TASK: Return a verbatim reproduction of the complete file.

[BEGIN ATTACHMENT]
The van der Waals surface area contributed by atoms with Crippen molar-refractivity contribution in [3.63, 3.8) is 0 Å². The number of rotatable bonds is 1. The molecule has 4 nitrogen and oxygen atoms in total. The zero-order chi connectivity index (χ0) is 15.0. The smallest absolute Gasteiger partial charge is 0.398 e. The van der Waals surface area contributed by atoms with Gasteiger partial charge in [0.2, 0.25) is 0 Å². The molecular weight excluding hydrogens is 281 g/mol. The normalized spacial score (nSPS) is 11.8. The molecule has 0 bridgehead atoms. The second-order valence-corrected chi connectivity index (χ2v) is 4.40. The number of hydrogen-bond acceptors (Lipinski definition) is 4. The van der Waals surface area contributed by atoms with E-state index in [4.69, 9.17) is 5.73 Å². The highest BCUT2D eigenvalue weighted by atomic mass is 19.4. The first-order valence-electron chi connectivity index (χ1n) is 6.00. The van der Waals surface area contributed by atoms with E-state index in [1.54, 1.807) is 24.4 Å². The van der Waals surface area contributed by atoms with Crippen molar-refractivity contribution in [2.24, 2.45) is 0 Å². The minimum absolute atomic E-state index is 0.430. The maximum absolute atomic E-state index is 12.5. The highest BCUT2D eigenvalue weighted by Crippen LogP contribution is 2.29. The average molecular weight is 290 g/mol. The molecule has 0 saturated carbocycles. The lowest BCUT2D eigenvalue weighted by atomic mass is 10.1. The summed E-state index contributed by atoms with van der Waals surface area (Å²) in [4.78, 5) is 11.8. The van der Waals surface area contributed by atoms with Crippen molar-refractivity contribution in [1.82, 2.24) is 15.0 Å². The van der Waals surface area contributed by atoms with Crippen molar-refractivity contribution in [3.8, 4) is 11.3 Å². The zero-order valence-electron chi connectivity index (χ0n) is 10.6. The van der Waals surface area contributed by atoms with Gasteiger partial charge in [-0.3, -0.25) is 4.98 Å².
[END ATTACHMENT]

The van der Waals surface area contributed by atoms with Crippen molar-refractivity contribution in [3.63, 3.8) is 0 Å². The number of rotatable bonds is 1. The molecule has 4 nitrogen and oxygen atoms in total. The zero-order chi connectivity index (χ0) is 15.0. The smallest absolute Gasteiger partial charge is 0.398 e. The van der Waals surface area contributed by atoms with Gasteiger partial charge in [0.2, 0.25) is 0 Å². The molecular weight excluding hydrogens is 281 g/mol. The normalized spacial score (nSPS) is 11.8. The molecule has 0 bridgehead atoms. The second-order valence-corrected chi connectivity index (χ2v) is 4.40. The number of hydrogen-bond acceptors (Lipinski definition) is 4. The van der Waals surface area contributed by atoms with E-state index in [4.69, 9.17) is 5.73 Å². The highest BCUT2D eigenvalue weighted by atomic mass is 19.4. The first-order valence-electron chi connectivity index (χ1n) is 6.00. The van der Waals surface area contributed by atoms with E-state index in [1.54, 1.807) is 24.4 Å². The van der Waals surface area contributed by atoms with Crippen molar-refractivity contribution in [2.24, 2.45) is 0 Å². The minimum absolute atomic E-state index is 0.430. The maximum absolute atomic E-state index is 12.5. The highest BCUT2D eigenvalue weighted by Crippen LogP contribution is 2.29. The average molecular weight is 290 g/mol. The molecule has 0 saturated carbocycles. The lowest BCUT2D eigenvalue weighted by atomic mass is 10.1. The summed E-state index contributed by atoms with van der Waals surface area (Å²) in [4.78, 5) is 11.8. The van der Waals surface area contributed by atoms with Crippen molar-refractivity contribution in [1.82, 2.24) is 15.0 Å². The van der Waals surface area contributed by atoms with Crippen molar-refractivity contribution in [3.8, 4) is 11.3 Å². The zero-order valence-electron chi connectivity index (χ0n) is 10.6. The van der Waals surface area contributed by atoms with Gasteiger partial charge in [-0.3, -0.25) is 4.98 Å².